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Hamilton Fish
16th Governor
1849–1850
Named for his parents’ friend Alexander Hamilton, Hamilton Fish (1808–1893) was the son of Revolutionary War Colonel Nicholas Fish. Hamilton Fish served in the United States House of Representatives and was as appointed lieutenant governor to John Young. Governor Fish pushed for a legislative endowment for a state agricultural college, revised the state’s tax laws and criminal code, and improved school systems. Afterward, he was a United States Senator and served as Secretary of State under President Ulysses S. Grant. His son, grandson, and great-grandson were all named Hamilton Fish and all represented New York in Congress.
Portrait: Charles Loring Elliott (1812–1868) began his career as an itinerant, untrained portraitist who worked throughout Central New York. After 1839, he opened an art studio in New York City, eventually becoming the city’s premier portraitist. Among his famous subjects was James Fenimore Cooper.

More Information

Fish, Hamilton (b New York City, 3 Aug 1808; d Garrison, Putnam Co, 7 Sept 1893). Governor, US senator, and secretary of state.

Born into an elite family and son of Nicholas Fish and Elizabeth Stuyvesant, Hamilton Fish graduated from Columbia College in 1827 and was admitted to the bar in 1830. An ardent Whig, he served New York State as a member of the House of Representatives (1843–45) from New York City, lieutenant governor (1847–48),governor (1849–50), and US senator (1851–57). Only mildly opposed to slavery, Fish deplored the disintegration of the Whig Party and lost national standing because he belatedly and only reluctantly joined the Republicans.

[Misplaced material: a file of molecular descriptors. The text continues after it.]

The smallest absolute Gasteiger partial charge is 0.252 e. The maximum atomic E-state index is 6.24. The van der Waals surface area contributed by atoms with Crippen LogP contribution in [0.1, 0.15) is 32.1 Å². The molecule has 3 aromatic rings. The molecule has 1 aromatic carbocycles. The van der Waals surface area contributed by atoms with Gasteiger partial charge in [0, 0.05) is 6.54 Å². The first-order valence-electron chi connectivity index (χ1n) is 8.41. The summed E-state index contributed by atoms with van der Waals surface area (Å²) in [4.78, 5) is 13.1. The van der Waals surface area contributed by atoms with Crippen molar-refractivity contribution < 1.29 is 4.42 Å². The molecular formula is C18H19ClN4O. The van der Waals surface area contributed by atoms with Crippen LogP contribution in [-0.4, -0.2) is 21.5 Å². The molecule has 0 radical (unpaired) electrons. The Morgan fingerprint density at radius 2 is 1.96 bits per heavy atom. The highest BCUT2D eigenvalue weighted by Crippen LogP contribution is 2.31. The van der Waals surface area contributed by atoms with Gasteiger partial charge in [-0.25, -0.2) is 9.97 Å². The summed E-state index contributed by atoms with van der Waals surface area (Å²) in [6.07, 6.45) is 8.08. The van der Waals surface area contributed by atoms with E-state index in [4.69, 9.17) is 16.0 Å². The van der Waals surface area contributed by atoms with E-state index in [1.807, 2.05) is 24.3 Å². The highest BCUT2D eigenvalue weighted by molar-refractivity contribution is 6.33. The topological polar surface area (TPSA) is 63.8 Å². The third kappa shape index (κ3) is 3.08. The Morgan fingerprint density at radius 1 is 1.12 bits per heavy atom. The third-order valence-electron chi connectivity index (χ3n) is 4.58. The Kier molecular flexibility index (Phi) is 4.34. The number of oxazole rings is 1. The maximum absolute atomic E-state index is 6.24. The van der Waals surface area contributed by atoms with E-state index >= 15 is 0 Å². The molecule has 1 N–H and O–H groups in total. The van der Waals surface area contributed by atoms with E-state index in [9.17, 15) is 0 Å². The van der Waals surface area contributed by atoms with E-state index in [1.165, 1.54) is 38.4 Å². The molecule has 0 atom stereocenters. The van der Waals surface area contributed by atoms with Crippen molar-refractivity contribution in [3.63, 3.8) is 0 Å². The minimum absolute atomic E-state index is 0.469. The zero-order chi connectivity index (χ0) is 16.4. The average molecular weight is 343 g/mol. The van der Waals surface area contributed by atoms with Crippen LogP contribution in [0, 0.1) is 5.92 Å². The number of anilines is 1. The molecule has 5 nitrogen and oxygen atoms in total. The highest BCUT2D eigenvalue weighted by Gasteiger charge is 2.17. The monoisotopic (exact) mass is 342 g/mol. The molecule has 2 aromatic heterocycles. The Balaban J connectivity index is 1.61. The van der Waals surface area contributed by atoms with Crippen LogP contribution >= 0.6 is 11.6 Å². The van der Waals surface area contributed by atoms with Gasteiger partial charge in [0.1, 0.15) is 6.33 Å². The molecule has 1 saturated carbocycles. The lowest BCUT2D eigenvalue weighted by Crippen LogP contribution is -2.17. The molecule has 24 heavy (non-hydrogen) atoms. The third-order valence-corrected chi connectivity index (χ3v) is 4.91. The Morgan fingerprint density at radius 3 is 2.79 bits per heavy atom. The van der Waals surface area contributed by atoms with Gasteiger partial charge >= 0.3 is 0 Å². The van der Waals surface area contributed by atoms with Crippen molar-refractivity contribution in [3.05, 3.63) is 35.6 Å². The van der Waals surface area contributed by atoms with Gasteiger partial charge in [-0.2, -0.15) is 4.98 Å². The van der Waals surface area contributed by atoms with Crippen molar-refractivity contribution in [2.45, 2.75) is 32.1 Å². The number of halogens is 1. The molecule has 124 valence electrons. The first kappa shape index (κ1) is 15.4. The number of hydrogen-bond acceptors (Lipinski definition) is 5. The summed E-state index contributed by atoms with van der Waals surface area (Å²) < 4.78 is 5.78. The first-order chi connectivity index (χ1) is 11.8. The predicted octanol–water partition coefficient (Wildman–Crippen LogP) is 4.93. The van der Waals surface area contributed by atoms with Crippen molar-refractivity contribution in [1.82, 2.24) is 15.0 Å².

Although he supported Abraham Lincoln in 1860, he advocated compromise with the South right up to the beginning of hostilities in 1861. He held only minor positions during the Civil War. Although Fish was friendly with Pres Ulysses S. Grant, his appointment by Grant to succeed Elihu Washburne as secretary of state in 1869 came as a complete surprise. Fish accepted reluctantly and expected to serve briefly, but remained through both Grant administrations.

His greatest achievement, the Treaty ofWashington (1871), led to the settlement of the Alabama claims and several other disputes with Great Britain. Fish carefully negotiated difficult issues with Spain, pressing Grant not to recognize the belligerency of Cuba and successfully obtaining reparations in the Virginius affair (1873).

He supported American expansion into the Caribbean but did not expend much effort on Grant’s unsuccessful project to annex the Dominican Republic. Fish retired from national political life after Grant’s presidency but remained prominent in civic activities in New York State and served as president of the Society of the Cincinnati, the Union League Club, and the New-York Historical Society. The one-time congressman was the progenitor of a unique political dynasty.His son, grandson, and great-grandson, all named Hamilton Fish, served as representatives from New York State in the US Congress.

Cook, Adrian. The Alabama Claims: American Politics and Anglo-American Relations, 1865–1872 (Ithaca: Cornell Univ Press, 1975)

Corning, Amos. Hamilton Fish (New York: Lanmere, 1918)

Nevins, Allan. Hamilton Fish: The Inner History of the Grant Administration, 2 vols (New York: Dodd, Mead, 1936)

Jon Sterngass

Peter Eisenstadt, ed., The Encyclopedia of New York State
(Syracuse: Syracuse University Press, 2005), [p. 568].
© Syracuse University Press. Reproduced with permission from the publisher.

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